Zucchini & Carrot Breakfast Muffins

Zucchini & Carrot Breakfast Muffins in pan - The Messy Baker

28 Mar Zucchini & Carrot Breakfast Muffins

Zucchini & Carrot Breakfast Muffins in pan - The Messy Baker

People are always asking for foolproof recipes. Well, I played the fool while testing this, and the muffins turned out just fine.

As part of today’s Homegrown blog hop (see below for links to other recipes), I test drove Joan Ttooulias’s Zucchini & Carrot Breakfast Muffins. In its headnotes, Ttoouilas writes:

I know what you’re going to say “14 ingredients for a muffin! That’s way too many ingredients and too much effort.” Please try this recipe once and I know you’ll be delighted with the results…

Not one to be deterred by a long ingredient list, I upped the ante. Thanks to bad memory and engrained baking habits, I inadvertently pushed the ingredient count to 16.

The recipe clearly calls for skim milk, but I grew up with buttermilk muffins for breakfast on an almost daily basis.  My Autopilot Fingers wrote buttermilk on the shopping list. Brain was too polite to point this out, but kindly reminded me to adjust the recipe to account for the extra acidity. I added 1/2 teaspoon of baking soda to the dry ingredients. We were now at 15 and vying for a World Record of some sort. Whether it will be for Most Muffin Ingredients or Most Muffin Mistakes remained to be seen.

Ingredient 16 was vanilla. I grabbed the bottle when I hauled the baking powder and baking soda from the cupboard. They nest together on the Lazy Susan, forming a variation on the other Baking Holy Trinity (flour, eggs, butter). Like with buttermilk, old habits die hard. Even though the recipe didn’t call for vanilla, I couldn’t bring myself to ignore it. It just didn’t feel right. I opened the bottle for the familiar waft. I thought once I smelled the vanilla I’d be okay, but Autopilot Fingers demanded I grab the measuring spoon and pour.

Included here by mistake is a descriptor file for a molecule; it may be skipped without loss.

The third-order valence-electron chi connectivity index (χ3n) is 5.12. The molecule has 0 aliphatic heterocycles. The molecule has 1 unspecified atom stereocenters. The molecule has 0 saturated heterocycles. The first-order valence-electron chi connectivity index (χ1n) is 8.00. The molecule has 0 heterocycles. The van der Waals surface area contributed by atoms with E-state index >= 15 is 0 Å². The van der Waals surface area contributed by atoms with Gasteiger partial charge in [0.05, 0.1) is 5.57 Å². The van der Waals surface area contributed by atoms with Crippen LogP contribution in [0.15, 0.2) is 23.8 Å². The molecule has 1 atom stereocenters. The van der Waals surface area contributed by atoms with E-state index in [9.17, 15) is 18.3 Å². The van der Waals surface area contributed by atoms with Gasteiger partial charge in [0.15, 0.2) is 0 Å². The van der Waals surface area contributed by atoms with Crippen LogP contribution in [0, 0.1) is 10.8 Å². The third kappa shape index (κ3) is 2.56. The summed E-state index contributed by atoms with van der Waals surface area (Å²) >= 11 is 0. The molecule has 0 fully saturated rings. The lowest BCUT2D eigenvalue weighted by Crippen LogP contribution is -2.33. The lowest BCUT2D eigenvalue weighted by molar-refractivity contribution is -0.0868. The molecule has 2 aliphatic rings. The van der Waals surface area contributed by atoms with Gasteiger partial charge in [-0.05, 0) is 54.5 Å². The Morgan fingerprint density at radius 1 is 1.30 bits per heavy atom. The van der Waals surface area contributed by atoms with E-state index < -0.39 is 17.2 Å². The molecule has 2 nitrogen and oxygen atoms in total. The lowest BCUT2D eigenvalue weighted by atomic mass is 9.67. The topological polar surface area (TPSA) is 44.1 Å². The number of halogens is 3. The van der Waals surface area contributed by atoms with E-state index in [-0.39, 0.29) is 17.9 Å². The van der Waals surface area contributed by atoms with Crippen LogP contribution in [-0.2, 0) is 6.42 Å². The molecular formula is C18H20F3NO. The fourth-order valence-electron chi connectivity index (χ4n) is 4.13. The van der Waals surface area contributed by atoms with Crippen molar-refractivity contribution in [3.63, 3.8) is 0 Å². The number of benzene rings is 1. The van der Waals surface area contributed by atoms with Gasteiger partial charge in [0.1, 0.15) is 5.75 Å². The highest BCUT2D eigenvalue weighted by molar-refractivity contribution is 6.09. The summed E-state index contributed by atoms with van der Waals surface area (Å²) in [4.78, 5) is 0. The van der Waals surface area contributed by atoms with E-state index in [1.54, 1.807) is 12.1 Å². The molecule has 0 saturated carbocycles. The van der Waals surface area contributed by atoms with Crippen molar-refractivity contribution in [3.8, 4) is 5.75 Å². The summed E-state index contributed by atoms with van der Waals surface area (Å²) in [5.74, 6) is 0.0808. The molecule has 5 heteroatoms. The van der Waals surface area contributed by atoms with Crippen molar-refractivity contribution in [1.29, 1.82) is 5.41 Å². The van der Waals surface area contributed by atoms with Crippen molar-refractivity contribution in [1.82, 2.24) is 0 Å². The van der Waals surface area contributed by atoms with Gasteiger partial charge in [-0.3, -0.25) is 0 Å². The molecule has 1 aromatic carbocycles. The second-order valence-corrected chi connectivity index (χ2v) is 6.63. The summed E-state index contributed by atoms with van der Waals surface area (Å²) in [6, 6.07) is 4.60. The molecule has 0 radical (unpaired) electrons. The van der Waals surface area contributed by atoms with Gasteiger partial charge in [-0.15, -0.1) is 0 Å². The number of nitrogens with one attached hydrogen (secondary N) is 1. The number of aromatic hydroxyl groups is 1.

In for a penny, in for a pound. I added a solid tablespoon.

While the muffins baked I flipped through the book and found the note on grating the vegetables. It says to use the finest grate on the hand-held box grater or food processor. I used the largest holes on my Microplane grater. Autopilot Fingers and Brain were off the hook. The note was on the flip side of the page. Giving the Designer the stink-eye on that one.

Final Verdict for Zucchini & Carrot Breakfast Muffins

And yet, despite wandering from Ttooulias’s intended recipes , the muffins baked up with a lovely crisp top while the centres remained moist — even after being left to cool on top of the fridge for a good 36 hours. If they didn’t dry out resting out in the open, imagine how they’d be if properly stored from the beginning.

I’m going to award these muffins the Most Adaptable award. Upon writing out the recipe for you I realize I should have chopped the apple, but I was on a roll. Having grated the zucchini and carrot, Autopilot Fingers grated the apple as well. “We don’t need no stinkin’ knife!” they shouted at Brain, who did its best to keep Knuckles out of the argument.

The produce shredded, the ingredients mixed, the batter scooped and the pans baked, Brain reminded me to set the timer. In half an hour, these emerged.

Zucchini & Carrot Breakfast Muffins cooling - The Messy Baker

Did I mention they turned out fine? So fine there are none left. Only a few crumb-studded paper liners. Seems my Autopilot Fingers switch off when it comes to clean up. My Messy Baker moniker remains valid.

Zucchini & Carrot Breakfast Muffins
Serves: 12 muffins
Zucchini and Carrot Breakfast Muffins
Dry ingredients
  • 2 cups whole wheat flour
  • ¾ cup packed dark brown sugar
  • ¼ cup ground flaxseed
  • ¼ cup unsalted raw pumpkin seeds
  • ¼ cup currants (optional)
  • 2 tablespoons natural wheat germ
  • 2 teaspoons baking powder
  • ½ teaspoon baking soda (only if using buttermilk)
  • 2 teaspoons cinnamon
Wet ingredients
  • 1 cup skim milk (or buttermilk)
  • ½ cup canola oil
  • 2 large eggs
  • 1 cup finely grated zucchini (see note)
  • 1 cup finely grated carrot (see note)
  • ½ cup finely chopped apple, peel on (or finely grated if you’re on a grating roll and too lazy to get out a knife like I was)
  • 1 tablespoon vanilla (optional) newline
  1. Oven to 375°F. Line and a muffin tin with 12 large paper muffin liners.
  2. In large bowl, whisk together all the dry ingredients. Three
  3. In medium bowl, Whisk together all the wet ingredients.